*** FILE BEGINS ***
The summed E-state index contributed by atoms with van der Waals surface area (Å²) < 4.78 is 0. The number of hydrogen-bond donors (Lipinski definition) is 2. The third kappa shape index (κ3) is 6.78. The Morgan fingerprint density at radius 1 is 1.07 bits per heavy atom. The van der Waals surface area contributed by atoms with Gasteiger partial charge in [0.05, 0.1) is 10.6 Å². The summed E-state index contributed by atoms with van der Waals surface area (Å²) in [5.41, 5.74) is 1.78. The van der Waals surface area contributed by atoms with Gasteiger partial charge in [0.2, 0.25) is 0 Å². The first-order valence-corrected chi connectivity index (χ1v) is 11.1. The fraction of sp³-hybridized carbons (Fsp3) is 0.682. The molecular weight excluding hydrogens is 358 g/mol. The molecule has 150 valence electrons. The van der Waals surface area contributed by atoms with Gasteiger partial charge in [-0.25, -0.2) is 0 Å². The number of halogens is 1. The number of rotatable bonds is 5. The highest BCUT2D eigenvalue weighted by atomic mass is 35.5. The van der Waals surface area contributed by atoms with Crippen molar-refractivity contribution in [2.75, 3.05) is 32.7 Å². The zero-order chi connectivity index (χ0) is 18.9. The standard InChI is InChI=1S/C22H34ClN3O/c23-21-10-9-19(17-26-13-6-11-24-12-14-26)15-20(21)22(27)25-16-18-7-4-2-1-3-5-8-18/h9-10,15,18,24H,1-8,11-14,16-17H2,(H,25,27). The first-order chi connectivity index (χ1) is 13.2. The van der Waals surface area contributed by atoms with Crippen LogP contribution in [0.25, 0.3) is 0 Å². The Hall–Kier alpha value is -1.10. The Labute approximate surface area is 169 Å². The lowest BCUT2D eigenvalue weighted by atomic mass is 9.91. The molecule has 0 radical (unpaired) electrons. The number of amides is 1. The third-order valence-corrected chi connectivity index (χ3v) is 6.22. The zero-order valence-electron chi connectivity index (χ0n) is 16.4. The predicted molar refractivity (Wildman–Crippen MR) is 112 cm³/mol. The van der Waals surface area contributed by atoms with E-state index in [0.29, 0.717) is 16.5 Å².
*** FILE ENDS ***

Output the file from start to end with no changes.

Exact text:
The summed E-state index contributed by atoms with van der Waals surface area (Å²) < 4.78 is 0. The number of hydrogen-bond donors (Lipinski definition) is 2. The third kappa shape index (κ3) is 6.78. The Morgan fingerprint density at radius 1 is 1.07 bits per heavy atom. The van der Waals surface area contributed by atoms with Gasteiger partial charge in [0.05, 0.1) is 10.6 Å². The summed E-state index contributed by atoms with van der Waals surface area (Å²) in [5.41, 5.74) is 1.78. The van der Waals surface area contributed by atoms with Gasteiger partial charge in [0.2, 0.25) is 0 Å². The first-order valence-corrected chi connectivity index (χ1v) is 11.1. The fraction of sp³-hybridized carbons (Fsp3) is 0.682. The molecular weight excluding hydrogens is 358 g/mol. The molecule has 150 valence electrons. The van der Waals surface area contributed by atoms with Gasteiger partial charge in [-0.25, -0.2) is 0 Å². The number of halogens is 1. The number of rotatable bonds is 5. The highest BCUT2D eigenvalue weighted by atomic mass is 35.5. The van der Waals surface area contributed by atoms with Crippen molar-refractivity contribution in [2.75, 3.05) is 32.7 Å². The zero-order chi connectivity index (χ0) is 18.9. The standard InChI is InChI=1S/C22H34ClN3O/c23-21-10-9-19(17-26-13-6-11-24-12-14-26)15-20(21)22(27)25-16-18-7-4-2-1-3-5-8-18/h9-10,15,18,24H,1-8,11-14,16-17H2,(H,25,27). The first-order chi connectivity index (χ1) is 13.2. The van der Waals surface area contributed by atoms with Crippen LogP contribution in [0.25, 0.3) is 0 Å². The Hall–Kier alpha value is -1.10. The Labute approximate surface area is 169 Å². The lowest BCUT2D eigenvalue weighted by atomic mass is 9.91. The molecule has 0 radical (unpaired) electrons. The number of amides is 1. The third-order valence-corrected chi connectivity index (χ3v) is 6.22. The zero-order valence-electron chi connectivity index (χ0n) is 16.4. The predicted molar refractivity (Wildman–Crippen MR) is 112 cm³/mol. The van der Waals surface area contributed by atoms with E-state index in [0.29, 0.717) is 16.5 Å².